However. it also seems increasingly possible that a lack of enthusiasm in high places is going to delay the likelihood of British entry until well beyond the next election.
The financial markets are starting to contemplate the entry of Sweden, Denmark and Greece by 2001, followed by central European and Baltic states. The likely date of UK membership is being pushed back to 2005, with many question marks attached, after countries like Poland and Lithuania.
It is certainly true that the British government has a steeper hill to climb in terms of persuading voters that switching from the pound to the euro would be a good thing. In Sweden, voter opinion has been fairly evenly divided, and much of the political and financial establishment is firmly in favour. The central bank, for example, has made it clear Sweden ought to join as soon as possible.
Opinion polls in the UK, however, show the antis have a strong lead over the pros, and one that has been widening recently. The latest Mori poll for Salomon Smith Barney showed the balance against entry unchanged at 20 per cent, but that incorporated only a 31 per cent share in favour, the lowest recorded in this poll.
This degree of voter hostility is not unprecedented in the brief history of the euro. In January 1998, 60 per cent of the German public was anti- euro, and only 30 per cent in favour. A year later, when the currency was launched, the mood had shifted to 49 per cent in favour and 27 per cent against.
Of course, the sense of inevitability helped - the German government never had any intention of calling a referendum. However, there is a belief in the UK too that eventual membership is inevitable. The proportion saying the UK would be in the euro in 10 years' time has climbed from 36 per cent in June to 42 per cent in November, according to the Guardian/ ICM polls. However, it has not boosted public enthusiasm at all.
In the circumstances, it is easy for all but the most hardened euro-philes to understand why Gordon Brown set out his five economic "tests" for UK membership. These are vague and judgmental in the extreme. For instance, have the structures of the economies converged? Would joining the single currency be good for jobs? For the City? The answers can never be more than opinion. Still, posing the questions has given the Government an excuse for delay without being quite so negative as the old "wait and see" stance.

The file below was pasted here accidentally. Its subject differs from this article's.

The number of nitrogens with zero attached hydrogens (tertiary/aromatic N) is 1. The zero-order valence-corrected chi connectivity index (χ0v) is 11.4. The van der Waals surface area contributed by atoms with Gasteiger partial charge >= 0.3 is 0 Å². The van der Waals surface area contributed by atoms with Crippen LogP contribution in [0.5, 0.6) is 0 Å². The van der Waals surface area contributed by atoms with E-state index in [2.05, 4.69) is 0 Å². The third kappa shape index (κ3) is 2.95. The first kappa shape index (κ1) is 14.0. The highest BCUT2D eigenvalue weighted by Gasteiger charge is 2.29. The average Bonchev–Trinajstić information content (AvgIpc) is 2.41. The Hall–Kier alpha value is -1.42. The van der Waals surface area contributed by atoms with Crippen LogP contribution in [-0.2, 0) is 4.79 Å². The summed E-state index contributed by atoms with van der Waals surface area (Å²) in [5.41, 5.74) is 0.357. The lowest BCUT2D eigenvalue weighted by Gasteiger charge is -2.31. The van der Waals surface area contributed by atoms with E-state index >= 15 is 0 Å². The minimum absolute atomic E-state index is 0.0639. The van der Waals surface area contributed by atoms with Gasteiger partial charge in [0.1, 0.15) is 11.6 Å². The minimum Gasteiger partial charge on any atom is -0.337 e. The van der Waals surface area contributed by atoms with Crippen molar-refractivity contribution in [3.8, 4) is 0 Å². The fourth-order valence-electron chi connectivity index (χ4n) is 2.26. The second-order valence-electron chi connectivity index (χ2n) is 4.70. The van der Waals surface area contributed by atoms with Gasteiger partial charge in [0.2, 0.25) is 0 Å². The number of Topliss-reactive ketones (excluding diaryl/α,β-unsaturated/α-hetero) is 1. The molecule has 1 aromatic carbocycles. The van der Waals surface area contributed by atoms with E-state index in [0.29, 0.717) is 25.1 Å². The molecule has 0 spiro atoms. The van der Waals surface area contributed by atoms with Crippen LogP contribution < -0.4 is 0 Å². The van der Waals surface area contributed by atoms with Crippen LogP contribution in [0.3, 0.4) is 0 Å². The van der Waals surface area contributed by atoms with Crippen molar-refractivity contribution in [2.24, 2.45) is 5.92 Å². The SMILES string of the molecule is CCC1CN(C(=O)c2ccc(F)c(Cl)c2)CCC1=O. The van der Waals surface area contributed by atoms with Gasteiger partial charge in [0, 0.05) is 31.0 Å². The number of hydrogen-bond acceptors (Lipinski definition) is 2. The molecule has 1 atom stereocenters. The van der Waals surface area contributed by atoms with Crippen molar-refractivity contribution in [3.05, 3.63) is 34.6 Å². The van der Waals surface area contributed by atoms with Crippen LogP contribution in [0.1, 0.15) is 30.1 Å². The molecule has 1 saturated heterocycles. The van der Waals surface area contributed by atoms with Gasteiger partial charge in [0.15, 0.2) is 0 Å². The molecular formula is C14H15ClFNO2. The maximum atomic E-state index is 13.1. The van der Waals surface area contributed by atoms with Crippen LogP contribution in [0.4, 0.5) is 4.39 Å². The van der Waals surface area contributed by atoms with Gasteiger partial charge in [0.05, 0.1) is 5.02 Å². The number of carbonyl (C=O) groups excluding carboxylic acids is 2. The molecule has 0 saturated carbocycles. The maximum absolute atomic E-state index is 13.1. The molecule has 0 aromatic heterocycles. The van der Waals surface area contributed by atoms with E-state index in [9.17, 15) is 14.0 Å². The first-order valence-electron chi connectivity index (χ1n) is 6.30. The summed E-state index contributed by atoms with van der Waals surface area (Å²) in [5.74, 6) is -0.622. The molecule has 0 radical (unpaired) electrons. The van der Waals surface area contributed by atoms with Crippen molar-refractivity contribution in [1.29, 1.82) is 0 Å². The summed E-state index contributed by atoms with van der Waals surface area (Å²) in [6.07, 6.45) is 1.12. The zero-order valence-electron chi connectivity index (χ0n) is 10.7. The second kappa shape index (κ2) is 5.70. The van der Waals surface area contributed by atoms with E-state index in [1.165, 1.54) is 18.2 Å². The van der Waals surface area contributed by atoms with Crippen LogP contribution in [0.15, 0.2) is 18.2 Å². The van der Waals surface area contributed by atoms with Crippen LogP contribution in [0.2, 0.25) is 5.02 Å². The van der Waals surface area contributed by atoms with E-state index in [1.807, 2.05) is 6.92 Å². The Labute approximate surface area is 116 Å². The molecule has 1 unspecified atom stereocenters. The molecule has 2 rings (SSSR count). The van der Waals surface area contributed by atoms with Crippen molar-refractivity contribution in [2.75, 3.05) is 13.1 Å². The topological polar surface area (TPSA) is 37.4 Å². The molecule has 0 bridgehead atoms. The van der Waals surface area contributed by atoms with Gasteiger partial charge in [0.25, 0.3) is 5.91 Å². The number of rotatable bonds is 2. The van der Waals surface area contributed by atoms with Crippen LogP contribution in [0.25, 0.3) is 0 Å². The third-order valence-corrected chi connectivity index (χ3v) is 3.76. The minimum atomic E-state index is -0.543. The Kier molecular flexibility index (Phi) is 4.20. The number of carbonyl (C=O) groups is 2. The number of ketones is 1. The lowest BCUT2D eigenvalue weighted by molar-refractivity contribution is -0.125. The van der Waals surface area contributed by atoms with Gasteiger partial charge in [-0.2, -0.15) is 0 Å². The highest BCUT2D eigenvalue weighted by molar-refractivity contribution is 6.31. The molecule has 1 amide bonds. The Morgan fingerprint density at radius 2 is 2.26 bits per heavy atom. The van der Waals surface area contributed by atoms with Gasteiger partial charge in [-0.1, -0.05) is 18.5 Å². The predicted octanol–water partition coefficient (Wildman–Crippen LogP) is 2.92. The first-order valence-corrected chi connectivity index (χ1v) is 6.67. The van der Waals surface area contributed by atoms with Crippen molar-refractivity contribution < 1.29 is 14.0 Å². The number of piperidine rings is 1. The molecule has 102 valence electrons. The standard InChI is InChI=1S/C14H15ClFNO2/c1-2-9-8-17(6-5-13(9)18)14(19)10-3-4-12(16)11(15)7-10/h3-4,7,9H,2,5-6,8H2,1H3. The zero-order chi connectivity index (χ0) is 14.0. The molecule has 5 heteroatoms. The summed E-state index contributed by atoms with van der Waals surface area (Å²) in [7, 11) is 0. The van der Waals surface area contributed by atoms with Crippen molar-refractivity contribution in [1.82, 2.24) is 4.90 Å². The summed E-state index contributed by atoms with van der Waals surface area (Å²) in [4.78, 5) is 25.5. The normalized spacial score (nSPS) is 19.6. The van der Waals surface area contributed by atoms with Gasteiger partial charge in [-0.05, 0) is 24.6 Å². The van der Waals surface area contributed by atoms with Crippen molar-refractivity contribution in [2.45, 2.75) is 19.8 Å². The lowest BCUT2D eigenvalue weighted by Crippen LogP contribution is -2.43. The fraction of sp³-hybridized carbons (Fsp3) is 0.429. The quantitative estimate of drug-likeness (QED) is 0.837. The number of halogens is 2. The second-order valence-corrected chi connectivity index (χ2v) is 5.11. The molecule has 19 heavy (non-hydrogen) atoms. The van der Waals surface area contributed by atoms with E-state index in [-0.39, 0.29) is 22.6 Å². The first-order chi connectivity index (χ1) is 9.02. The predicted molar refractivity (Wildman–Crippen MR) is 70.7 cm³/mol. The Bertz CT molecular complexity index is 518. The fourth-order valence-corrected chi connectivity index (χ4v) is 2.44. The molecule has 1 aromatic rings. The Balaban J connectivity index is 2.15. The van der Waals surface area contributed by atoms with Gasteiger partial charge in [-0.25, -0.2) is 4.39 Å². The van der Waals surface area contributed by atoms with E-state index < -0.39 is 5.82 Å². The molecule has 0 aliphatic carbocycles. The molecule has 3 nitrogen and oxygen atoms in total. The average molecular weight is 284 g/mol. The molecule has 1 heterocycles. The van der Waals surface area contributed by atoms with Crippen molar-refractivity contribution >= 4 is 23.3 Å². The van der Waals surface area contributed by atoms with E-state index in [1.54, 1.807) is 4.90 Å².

As Alison Cottrell of PaineWebber notes in a report this week, it is rather bizarre that the debate about joining the single currency centres on the economic questions. After all, the UK economy differs less than the economies other candidate members from the Eurozone. There are obviously some important structural differences but they are less marked than in the case of Sweden, Greece or Lithuania.
The difference is mainly one of attitude. As she writes: "This reflects a general perception that it is Euroland which needs to qualify to join the UK, rather than the other way round."
Needless to say, the Euro-11, soon to be the Euro-14, do not share the British view that they need to get their economies in order before the UK can join. While high unemployment makes it plain that something is malfunctioning in some Continental economies, most have higher levels of productivity and GDP per head than the UK.
British attitudes might well start to change as the main Euroland economies pick up speed, especially if this helps the euro strengthen in the currency markets. And, from 2002, euro notes and coins will start to circulate, which will make the whole project seem a lot more real and immediate even to occasional tourists.
There will also be plenty more Euro mergers and acquisitions, with the Vodafone bid for Mannesman just a small foretaste of future battles. British companies - at least the big ones - will swing firmly behind UK membership if it looks increasingly as though the true single European market has its boundary in the Channel.
However, with public opinion still so hostile, it would be romantic to expect the Government to take a firm lead. The electoral timetable means either ministers or opinion polls would need to shift during 2000 for the Government to go cheerfully into an election campaign promising an early referendum. The markets calculate it will therefore be more like 2005/06 than 2003/04 before the UK can join the single currency.
That makes the zloty as good a single currency play as sterling. It also makes it painfully obvious that the pound is a minor currency. A very open economy with a big balance of payments deficit and a floating but decreasingly traded currency is a crisis waiting to happen. Perhaps that is what it will take to drive the UK into the euro embrace.